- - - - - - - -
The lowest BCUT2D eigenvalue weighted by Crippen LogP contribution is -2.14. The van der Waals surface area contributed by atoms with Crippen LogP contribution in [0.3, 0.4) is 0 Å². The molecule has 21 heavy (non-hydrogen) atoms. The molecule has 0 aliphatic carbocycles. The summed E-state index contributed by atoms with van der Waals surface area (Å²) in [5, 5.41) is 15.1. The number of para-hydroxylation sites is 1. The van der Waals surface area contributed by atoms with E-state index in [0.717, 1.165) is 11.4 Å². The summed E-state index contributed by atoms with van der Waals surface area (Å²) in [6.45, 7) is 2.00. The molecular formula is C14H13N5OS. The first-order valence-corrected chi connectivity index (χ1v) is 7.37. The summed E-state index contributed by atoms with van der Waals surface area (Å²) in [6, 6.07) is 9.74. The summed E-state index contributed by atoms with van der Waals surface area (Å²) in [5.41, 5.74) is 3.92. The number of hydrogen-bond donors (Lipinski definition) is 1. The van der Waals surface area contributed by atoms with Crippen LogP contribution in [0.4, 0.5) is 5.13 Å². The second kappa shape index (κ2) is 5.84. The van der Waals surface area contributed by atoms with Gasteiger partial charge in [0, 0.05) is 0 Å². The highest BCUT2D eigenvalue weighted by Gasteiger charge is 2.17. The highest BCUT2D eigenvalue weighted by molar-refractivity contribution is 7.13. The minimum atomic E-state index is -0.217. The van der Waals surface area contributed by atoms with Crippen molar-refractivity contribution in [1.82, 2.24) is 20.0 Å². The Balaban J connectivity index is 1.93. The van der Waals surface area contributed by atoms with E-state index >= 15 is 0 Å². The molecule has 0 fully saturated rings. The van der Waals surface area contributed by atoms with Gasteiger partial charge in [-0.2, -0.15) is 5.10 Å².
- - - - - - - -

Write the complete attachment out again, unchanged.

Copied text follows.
The lowest BCUT2D eigenvalue weighted by Crippen LogP contribution is -2.14. The van der Waals surface area contributed by atoms with Crippen LogP contribution in [0.3, 0.4) is 0 Å². The molecule has 21 heavy (non-hydrogen) atoms. The molecule has 0 aliphatic carbocycles. The summed E-state index contributed by atoms with van der Waals surface area (Å²) in [5, 5.41) is 15.1. The number of para-hydroxylation sites is 1. The van der Waals surface area contributed by atoms with E-state index in [0.717, 1.165) is 11.4 Å². The summed E-state index contributed by atoms with van der Waals surface area (Å²) in [6.45, 7) is 2.00. The molecular formula is C14H13N5OS. The first-order valence-corrected chi connectivity index (χ1v) is 7.37. The summed E-state index contributed by atoms with van der Waals surface area (Å²) in [6, 6.07) is 9.74. The summed E-state index contributed by atoms with van der Waals surface area (Å²) in [5.41, 5.74) is 3.92. The number of hydrogen-bond donors (Lipinski definition) is 1. The van der Waals surface area contributed by atoms with Crippen LogP contribution in [0.4, 0.5) is 5.13 Å². The second kappa shape index (κ2) is 5.84. The van der Waals surface area contributed by atoms with Gasteiger partial charge in [0, 0.05) is 0 Å². The highest BCUT2D eigenvalue weighted by Gasteiger charge is 2.17. The highest BCUT2D eigenvalue weighted by molar-refractivity contribution is 7.13. The minimum atomic E-state index is -0.217. The van der Waals surface area contributed by atoms with Crippen molar-refractivity contribution in [1.82, 2.24) is 20.0 Å². The Balaban J connectivity index is 1.93. The van der Waals surface area contributed by atoms with E-state index >= 15 is 0 Å². The molecule has 0 fully saturated rings. The van der Waals surface area contributed by atoms with Gasteiger partial charge in [-0.2, -0.15) is 5.10 Å².